The Eddy, the miniseries Netflix Damien Chazelle | Review


Published on May 08, 2020


A necessary preamble: The Eddy is not a tv series for everyone. Brings the author's cinema and the music of Damien Chazelle on tv, and even streaming on Netflix from may 8, mixing jazz and Paris multicultural today, turning then to a specific audience niche.

Chazelle uses more than two hours (almost a movie) to show the beginning of the plot, forgetting to be on tv, and brings his idea of jazz and music in general from Whiplash and The Land in this work, the show, which he produced and which he only directed the first two episodes, focusing often on the room hand in order to follow the protagonists in the lanes parisians more hidden, as it were, in a musical documentary (he does the same with the actors when they sing on stage, if we were in the Song to Song of Malick, even if here the voiceover and lip-coincide).

The Paris that we see is not the magic of Midnight in Paris Allen, but that “dirty” and “earthly” of the multicultural neighborhoods, effectively represented by the mixture of languages – French, English, Arabic – mixed with each other without solution of continuity.

A miniseries that is do to the spectator a voyage in the “alleys of the jazz”, but this kind of music keeps the “structure” that the essence, the improvisation that the heart, not allowing it to arrive with a passion also for those who are not accustomed to the genre. The Eddy mixes, however, where moments musical moments recited, without (s)fall in the musical, which here would have been wrong in place.

To write the mini-series Jack Thorne, already behind the adaptation of His Dark Materials for HBO: if there had been trumped by the identity general, here we focus on the authorial and music. An exercise of style more than the need to tell a story, which is also the vehicle of a message, or a range of messages. Does not prevail, not even the visual appeal and emotional impact of Tales from the Loop, but we are faced with a complex layered intentions in which no one emerges with respect to the other and in which a mist surrounds everything and it is difficult to diradarla.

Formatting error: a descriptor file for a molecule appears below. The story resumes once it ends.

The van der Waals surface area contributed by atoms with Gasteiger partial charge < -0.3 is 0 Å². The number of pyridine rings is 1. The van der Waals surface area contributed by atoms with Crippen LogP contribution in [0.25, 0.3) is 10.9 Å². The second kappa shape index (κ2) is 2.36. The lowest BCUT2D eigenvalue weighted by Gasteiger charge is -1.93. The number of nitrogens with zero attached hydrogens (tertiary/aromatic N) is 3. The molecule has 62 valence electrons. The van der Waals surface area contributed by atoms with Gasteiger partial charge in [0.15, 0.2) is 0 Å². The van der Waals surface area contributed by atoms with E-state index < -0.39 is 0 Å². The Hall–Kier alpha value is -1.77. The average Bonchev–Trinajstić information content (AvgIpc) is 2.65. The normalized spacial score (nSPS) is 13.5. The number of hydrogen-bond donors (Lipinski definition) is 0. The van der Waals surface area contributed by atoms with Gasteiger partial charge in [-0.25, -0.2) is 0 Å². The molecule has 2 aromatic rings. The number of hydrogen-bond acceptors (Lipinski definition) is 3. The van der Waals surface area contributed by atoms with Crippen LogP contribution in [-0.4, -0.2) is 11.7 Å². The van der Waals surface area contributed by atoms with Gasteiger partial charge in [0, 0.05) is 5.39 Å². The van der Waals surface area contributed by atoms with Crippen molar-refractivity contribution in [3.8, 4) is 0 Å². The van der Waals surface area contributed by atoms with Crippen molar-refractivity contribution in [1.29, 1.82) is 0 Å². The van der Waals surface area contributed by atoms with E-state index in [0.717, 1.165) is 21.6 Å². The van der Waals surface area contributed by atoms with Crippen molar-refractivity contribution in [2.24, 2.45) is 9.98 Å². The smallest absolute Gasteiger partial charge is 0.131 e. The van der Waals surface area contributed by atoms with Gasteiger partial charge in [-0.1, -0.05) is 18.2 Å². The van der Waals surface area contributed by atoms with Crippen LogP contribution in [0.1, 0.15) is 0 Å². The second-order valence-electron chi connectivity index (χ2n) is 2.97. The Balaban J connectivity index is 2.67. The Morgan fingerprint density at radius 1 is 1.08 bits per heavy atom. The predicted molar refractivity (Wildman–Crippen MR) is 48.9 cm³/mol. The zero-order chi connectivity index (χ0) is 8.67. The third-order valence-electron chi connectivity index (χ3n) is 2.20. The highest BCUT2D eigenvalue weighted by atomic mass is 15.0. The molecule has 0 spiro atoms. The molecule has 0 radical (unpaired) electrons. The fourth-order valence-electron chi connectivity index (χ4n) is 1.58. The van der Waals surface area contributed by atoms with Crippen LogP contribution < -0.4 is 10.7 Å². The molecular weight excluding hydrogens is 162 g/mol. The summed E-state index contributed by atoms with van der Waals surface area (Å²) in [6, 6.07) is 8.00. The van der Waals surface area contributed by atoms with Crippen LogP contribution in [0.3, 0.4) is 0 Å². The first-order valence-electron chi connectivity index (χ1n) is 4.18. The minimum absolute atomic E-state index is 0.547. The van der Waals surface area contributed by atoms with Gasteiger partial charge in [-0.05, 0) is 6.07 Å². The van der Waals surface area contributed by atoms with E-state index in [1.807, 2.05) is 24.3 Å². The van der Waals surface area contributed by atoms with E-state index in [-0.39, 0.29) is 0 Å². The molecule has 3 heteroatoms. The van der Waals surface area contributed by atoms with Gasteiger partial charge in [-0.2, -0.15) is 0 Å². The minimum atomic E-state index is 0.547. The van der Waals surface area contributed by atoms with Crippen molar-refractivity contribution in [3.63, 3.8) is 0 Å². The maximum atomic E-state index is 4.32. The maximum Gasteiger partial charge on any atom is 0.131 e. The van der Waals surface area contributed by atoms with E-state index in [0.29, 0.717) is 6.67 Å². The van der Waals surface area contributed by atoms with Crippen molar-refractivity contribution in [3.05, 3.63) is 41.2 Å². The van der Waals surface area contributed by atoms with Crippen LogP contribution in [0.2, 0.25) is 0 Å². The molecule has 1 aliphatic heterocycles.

Lacking a plot of the fund accurately, with some drifts as the mystery that turn out to have little appeal. Everything revolves around a jazz club in paris, the Eddy of the title, co-managed by a star of jazz in new york moved to Paris, Elliot Udo (André Holland). He, like all the other characters, he has his demons, both internal and external, and will have to deal with them thanks to the arrival of the teenage daughter Julie (Amandla Stenberg), and the risk of losing the local. An orchestra of characters put into the walk, Thorne, and Chazelle, but in which no one is able to really get to the heart of the spectator. A few well-known names involved (remember, even a recovered Melissa George, and the singer-songwriter/French actor Benjamin Biolay).

There is fluidity between the various souls of the series – fiction, music, authorship – that seems to have failed to find a balance of coexistence. The result is then fine, but it lacks the features such as to reach a public, less-demanding and more serialized, even if we are in a “long movie 8 episodes”.

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